It’s untrue that many people in my neck of the woods merely find wind plants "unsightly." We also view them as the latest energy bunco scheme and we resent the pillage of our mountains, the destruction of our wildlife, and the devaluation of our property to support an industry that is a poster boy for irresponsible development.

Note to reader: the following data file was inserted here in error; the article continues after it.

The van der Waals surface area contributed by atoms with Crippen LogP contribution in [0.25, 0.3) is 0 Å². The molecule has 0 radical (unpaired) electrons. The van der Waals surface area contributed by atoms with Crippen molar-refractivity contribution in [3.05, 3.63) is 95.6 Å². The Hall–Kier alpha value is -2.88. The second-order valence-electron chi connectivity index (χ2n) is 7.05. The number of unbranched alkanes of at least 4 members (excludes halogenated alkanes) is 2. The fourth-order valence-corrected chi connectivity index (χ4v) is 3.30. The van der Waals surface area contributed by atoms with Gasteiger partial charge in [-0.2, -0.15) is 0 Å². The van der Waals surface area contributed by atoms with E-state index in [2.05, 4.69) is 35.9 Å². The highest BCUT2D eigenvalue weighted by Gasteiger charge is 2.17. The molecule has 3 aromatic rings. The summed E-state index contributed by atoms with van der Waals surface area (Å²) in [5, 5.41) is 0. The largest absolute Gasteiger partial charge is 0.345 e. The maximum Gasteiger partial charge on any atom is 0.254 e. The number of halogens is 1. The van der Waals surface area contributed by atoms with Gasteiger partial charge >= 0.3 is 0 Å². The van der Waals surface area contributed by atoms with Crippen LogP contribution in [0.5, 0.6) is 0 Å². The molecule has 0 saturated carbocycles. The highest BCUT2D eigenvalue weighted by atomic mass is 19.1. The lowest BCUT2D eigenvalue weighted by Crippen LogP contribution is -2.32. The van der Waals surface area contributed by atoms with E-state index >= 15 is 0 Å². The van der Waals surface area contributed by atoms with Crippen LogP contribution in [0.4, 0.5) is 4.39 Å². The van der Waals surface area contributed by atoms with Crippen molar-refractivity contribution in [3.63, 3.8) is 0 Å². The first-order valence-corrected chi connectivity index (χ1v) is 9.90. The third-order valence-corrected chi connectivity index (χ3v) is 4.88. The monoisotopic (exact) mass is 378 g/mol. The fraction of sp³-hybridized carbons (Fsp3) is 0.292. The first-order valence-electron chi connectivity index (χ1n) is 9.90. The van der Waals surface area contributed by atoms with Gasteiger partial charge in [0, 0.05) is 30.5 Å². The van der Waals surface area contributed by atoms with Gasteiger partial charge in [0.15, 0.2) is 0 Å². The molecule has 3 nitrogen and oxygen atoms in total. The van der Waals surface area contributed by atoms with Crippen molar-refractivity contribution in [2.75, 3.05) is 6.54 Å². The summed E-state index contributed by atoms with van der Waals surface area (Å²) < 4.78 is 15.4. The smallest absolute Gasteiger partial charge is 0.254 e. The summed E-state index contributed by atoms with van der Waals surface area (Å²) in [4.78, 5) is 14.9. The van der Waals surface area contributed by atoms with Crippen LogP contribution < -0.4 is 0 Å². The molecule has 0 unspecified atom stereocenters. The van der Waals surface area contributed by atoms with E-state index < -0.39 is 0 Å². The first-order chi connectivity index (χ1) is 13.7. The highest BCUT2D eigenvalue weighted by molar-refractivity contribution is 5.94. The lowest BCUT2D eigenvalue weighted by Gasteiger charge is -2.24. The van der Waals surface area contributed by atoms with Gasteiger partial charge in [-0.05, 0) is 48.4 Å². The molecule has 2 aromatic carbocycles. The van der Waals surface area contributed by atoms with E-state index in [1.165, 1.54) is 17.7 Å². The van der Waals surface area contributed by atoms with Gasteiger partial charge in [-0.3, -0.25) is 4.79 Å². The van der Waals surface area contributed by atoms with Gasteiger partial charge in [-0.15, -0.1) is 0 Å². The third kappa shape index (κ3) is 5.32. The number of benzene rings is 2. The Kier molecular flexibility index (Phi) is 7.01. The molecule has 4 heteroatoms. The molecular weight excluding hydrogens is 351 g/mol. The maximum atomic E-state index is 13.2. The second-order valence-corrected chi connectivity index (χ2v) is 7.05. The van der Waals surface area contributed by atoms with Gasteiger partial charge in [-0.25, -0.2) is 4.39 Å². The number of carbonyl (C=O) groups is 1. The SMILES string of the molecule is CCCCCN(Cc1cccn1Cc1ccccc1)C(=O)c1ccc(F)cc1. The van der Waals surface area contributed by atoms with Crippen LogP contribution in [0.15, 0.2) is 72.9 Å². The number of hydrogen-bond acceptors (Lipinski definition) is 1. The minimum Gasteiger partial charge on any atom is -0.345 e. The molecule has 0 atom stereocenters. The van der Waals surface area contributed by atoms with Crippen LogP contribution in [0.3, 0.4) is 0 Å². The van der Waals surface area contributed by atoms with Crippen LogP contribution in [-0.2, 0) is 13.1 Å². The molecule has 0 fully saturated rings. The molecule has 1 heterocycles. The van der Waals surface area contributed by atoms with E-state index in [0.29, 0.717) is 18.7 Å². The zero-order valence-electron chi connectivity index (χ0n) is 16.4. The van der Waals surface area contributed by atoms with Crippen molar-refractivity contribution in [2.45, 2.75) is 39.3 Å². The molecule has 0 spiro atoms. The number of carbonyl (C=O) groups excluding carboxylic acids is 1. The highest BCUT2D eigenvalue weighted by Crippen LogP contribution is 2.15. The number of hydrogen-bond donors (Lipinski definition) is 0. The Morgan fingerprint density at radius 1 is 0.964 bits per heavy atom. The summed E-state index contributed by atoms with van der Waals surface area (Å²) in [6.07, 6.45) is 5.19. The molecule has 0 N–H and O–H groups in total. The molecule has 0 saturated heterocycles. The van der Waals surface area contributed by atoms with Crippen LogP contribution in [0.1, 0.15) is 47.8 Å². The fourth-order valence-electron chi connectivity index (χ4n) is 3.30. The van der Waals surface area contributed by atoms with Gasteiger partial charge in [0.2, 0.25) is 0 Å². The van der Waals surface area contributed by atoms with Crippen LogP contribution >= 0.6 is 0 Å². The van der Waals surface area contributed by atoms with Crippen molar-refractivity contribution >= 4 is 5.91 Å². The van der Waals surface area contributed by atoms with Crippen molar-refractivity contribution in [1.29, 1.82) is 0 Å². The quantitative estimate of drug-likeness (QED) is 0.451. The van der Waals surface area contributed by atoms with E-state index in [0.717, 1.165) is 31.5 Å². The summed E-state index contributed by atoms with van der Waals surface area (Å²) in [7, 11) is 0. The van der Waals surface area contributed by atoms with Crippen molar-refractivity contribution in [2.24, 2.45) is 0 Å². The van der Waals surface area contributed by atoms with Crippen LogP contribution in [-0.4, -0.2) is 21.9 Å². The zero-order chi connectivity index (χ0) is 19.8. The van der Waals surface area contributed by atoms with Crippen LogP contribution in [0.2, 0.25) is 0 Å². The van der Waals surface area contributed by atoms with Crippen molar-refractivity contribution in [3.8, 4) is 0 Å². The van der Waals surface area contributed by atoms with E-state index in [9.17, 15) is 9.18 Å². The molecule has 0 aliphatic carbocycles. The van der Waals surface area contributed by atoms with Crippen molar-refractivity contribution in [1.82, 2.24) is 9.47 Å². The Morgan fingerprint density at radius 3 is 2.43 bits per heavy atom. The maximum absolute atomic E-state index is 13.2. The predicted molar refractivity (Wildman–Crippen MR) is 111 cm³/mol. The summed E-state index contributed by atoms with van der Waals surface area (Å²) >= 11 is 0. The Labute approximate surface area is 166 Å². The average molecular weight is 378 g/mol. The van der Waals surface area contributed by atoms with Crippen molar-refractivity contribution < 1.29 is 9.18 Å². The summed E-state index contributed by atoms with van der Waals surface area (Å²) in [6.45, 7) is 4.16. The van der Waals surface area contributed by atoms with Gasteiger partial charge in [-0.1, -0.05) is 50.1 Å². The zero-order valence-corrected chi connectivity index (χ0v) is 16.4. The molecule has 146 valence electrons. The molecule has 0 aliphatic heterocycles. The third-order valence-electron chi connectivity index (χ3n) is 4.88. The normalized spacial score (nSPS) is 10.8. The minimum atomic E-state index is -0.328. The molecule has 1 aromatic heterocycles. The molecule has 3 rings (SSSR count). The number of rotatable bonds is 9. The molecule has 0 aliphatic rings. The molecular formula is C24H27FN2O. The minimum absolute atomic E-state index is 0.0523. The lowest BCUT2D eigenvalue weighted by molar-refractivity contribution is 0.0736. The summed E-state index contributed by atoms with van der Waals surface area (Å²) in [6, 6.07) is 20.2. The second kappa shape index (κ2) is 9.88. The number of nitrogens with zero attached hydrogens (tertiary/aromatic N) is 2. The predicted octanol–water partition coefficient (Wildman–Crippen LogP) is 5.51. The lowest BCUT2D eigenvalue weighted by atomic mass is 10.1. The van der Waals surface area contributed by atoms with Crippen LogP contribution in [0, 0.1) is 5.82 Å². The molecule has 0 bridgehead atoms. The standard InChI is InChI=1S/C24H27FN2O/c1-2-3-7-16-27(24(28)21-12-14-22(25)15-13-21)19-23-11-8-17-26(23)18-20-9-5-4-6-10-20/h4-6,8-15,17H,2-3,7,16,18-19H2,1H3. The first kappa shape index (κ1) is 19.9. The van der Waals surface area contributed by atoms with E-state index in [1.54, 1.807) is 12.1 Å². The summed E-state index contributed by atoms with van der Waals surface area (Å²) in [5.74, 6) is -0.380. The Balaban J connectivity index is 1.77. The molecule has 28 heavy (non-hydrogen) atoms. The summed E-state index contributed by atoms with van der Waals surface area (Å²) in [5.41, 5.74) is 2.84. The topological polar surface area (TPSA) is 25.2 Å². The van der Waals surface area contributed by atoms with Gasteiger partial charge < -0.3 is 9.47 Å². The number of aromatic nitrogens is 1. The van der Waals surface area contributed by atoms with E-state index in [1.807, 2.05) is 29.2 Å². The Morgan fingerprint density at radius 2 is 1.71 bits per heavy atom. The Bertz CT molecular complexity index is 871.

As for residential wind and solar, I think it's a boutique-y phenomenon that will not travel long or well. It would take around ten to twenty years to recapture its capital costs. Renewable energy is generally too energy diffuse and land intensive to be effective, even at industrial scales; at this scale it is clunky and cumbersome, redolent of the technology wrought by rooftop television antennas. And besides, it's characteristically uncivil, since any personal "savings" would be passed on to the commons in the form of higher rates necessary to cover the cost of regulating all that flux. I'd rather put wheels on my roof to encourage nest-building storks, hoping that the good karma they would bring would expiate my carbon sins.